Bandana in Hongu Valley, Nepal

DSC_0091-webAs promised here’s a photo of the bandana in the Hongu valley, Makalu-Barun National Park, taken last November during our International Glacial Lake Expedition funded by the NGS.  Location is a potentially dangerous glacial lake (i.e., dangerous if an ice avalanche causes a glacial lake outburst flood) at about 5,500 m.  Access is by crossing the 5400 m Mera La into the valley, proceeding north studying each new lake, then over the 5800 m Amphu Laptsa (see photo).  I’ve also attached a brief press release with some background information.


Alton C. Byers, Ph.D.

Press Release

16 November, 2009

International Scientists Survey New and Potentially Dangerous Glacial Lakes

in the Remote Hongu valley, Makalu-Barun National Park, Nepal

An unusual multi-national expedition to Nepal’s high mountains has been seeking answers to a threat created by a warming climate—the formation of new and potentially dangerous lakes as glaciers melt, high up in alpine regions across the globe.  The data collected will help scientists, planners, local people, and governments to better understand and deal with these lakes, which could pose a risk to downstream valleys and villages in the event of sudden and catastrophic floods.  The expedition combines state of the art remote sensing technology with on-the-ground applied research, and is expected to enhance current scientific understandings of these new lakes in the Nepal Himalaya, their threats to downstream populations, and the prospective solutions to their control.

Global climatic change during the 20th and 21st centuries has had a tremendous impact on the high mountain environment, particularly in the form of glacial recession and disappearance. As many of the larger glaciers have melted, hundreds of new glacier lakes, holding millions of cubic meters of water, have been created.  These lakes are usually contained by dams of loose boulders and soil, presenting an associated risk of glacial lake outburst floods (GLOF).  GLOFs are caused when ice avalanches, earthquakes, and/or natural dam breaching suddenly unleash the stored lake water, causing enormous devastation downstream that can include high death tolls as well as the destruction of valuable farmland and costly infrastructure (e.g., hydroelectric facilities, roads, and bridges).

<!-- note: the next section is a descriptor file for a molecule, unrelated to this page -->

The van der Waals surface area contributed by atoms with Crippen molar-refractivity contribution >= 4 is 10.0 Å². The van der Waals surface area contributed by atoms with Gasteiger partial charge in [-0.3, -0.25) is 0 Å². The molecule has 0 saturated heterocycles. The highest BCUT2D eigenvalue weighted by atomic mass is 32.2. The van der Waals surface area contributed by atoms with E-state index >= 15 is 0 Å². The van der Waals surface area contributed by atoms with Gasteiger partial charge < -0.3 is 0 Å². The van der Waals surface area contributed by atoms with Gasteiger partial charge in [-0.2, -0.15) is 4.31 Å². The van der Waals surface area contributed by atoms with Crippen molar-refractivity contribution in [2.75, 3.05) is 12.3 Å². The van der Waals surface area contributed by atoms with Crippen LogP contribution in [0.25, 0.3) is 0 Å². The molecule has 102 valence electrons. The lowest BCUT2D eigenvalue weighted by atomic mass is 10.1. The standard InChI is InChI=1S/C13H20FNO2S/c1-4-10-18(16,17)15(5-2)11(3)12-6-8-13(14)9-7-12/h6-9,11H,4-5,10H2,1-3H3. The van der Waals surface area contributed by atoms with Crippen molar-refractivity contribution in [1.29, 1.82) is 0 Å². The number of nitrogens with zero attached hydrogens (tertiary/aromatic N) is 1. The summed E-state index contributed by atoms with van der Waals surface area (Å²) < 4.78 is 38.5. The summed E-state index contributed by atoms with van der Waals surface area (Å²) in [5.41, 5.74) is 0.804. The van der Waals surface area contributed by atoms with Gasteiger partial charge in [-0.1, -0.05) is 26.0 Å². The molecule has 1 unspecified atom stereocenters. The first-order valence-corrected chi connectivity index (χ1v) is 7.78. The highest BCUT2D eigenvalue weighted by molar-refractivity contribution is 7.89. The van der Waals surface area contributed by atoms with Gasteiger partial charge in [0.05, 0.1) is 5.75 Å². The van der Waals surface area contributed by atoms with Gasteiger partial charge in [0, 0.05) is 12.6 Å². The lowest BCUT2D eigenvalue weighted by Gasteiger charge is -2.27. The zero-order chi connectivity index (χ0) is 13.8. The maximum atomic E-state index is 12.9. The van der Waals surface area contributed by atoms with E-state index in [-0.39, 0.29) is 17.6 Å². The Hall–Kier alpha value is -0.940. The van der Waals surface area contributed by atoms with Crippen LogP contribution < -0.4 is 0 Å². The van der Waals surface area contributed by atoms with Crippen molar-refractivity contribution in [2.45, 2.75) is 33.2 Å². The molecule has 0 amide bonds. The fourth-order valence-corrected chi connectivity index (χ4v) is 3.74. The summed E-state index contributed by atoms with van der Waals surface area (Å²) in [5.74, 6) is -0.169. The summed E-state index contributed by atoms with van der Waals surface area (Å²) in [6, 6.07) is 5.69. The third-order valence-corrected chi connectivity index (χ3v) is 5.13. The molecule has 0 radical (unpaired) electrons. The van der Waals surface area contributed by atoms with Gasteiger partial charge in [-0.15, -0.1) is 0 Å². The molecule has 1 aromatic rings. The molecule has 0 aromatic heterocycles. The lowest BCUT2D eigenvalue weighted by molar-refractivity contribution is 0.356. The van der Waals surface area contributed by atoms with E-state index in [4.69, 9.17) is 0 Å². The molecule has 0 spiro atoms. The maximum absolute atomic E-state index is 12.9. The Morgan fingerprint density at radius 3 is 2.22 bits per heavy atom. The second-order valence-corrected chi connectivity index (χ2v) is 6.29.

During the past several decades in the Mt. Everest and Makalu-Barun national parks of Nepal, 24 new glacial lakes have formed and 34 major lakes have grown substantially as a result of climate change and regional warming trends. Recent satellite analyses have suggested that eleven (11) of the new lakes in the remote Hongu valley of Makalu-Barun National Park are “potentially dangerous” based on their size and rapid growth over the past several decades.  However, in spite of the large amount of national and international media attention recently generated by these new and/or growing lakes, relatively little is known about them because of their extreme remoteness and difficulty of access.

In response, The Mountain Institute (TMI), in partnership with Hokkaido University, Japan, the International Centre for Integrated Mountain Development (ICIMOD), Nepal, and the American Alpine Club (AAC) launched the first scientific field expedition to the remote Hongu valley of Makalu-Barun National Park between 12 October and 15 November, 2009 to scientifically assess the condition of the 11 glacial lakes in question.  The expedition was funded by the National Geographic Society/Waitt Grants Program, with co-financing and logistical support provided by Hokkaido University, ICIMOD, and TMI.  Expedition members included Team Leader and mountain geographer Dr. Alton Byers, TMI; glacial lake specialist Dr. Teiji Watanabe, Hokkaido University; glaciologist Dr. Takanobu Sawagaki, Hokkaido University; and Nepali Ph.D. student Damodar Lamsal.